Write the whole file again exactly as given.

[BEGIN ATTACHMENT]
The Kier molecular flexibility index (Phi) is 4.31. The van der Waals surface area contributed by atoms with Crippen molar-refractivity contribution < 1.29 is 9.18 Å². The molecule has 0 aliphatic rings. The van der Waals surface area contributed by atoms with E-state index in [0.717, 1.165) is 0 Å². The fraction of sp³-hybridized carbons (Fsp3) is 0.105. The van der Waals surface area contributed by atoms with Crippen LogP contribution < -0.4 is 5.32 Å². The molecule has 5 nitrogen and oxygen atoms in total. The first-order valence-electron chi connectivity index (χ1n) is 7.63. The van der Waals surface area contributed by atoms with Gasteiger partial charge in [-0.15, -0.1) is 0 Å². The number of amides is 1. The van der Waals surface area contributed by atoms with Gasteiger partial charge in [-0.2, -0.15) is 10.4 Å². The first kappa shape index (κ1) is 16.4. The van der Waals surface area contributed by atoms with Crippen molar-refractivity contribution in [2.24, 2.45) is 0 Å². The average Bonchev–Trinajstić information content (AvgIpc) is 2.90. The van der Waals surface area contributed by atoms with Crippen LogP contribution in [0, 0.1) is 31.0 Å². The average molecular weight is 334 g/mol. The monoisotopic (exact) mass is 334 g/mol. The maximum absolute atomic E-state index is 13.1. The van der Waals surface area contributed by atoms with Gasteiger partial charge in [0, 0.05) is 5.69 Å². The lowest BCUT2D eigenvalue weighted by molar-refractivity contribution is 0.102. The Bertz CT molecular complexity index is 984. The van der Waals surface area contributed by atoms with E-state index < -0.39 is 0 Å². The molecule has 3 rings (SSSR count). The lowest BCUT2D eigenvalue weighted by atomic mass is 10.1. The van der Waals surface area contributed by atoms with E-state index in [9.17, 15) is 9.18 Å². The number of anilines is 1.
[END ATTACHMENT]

The Kier molecular flexibility index (Phi) is 4.31. The van der Waals surface area contributed by atoms with Crippen molar-refractivity contribution < 1.29 is 9.18 Å². The molecule has 0 aliphatic rings. The van der Waals surface area contributed by atoms with E-state index in [0.717, 1.165) is 0 Å². The fraction of sp³-hybridized carbons (Fsp3) is 0.105. The van der Waals surface area contributed by atoms with Crippen LogP contribution < -0.4 is 5.32 Å². The molecule has 5 nitrogen and oxygen atoms in total. The first-order valence-electron chi connectivity index (χ1n) is 7.63. The van der Waals surface area contributed by atoms with Gasteiger partial charge in [-0.15, -0.1) is 0 Å². The number of amides is 1. The van der Waals surface area contributed by atoms with Gasteiger partial charge in [-0.2, -0.15) is 10.4 Å². The first kappa shape index (κ1) is 16.4. The van der Waals surface area contributed by atoms with Crippen molar-refractivity contribution in [2.24, 2.45) is 0 Å². The average Bonchev–Trinajstić information content (AvgIpc) is 2.90. The van der Waals surface area contributed by atoms with Crippen LogP contribution in [0, 0.1) is 31.0 Å². The average molecular weight is 334 g/mol. The monoisotopic (exact) mass is 334 g/mol. The maximum absolute atomic E-state index is 13.1. The van der Waals surface area contributed by atoms with Gasteiger partial charge in [0, 0.05) is 5.69 Å². The lowest BCUT2D eigenvalue weighted by molar-refractivity contribution is 0.102. The Bertz CT molecular complexity index is 984. The van der Waals surface area contributed by atoms with E-state index < -0.39 is 0 Å². The molecule has 3 rings (SSSR count). The lowest BCUT2D eigenvalue weighted by atomic mass is 10.1. The van der Waals surface area contributed by atoms with E-state index in [9.17, 15) is 9.18 Å². The number of anilines is 1.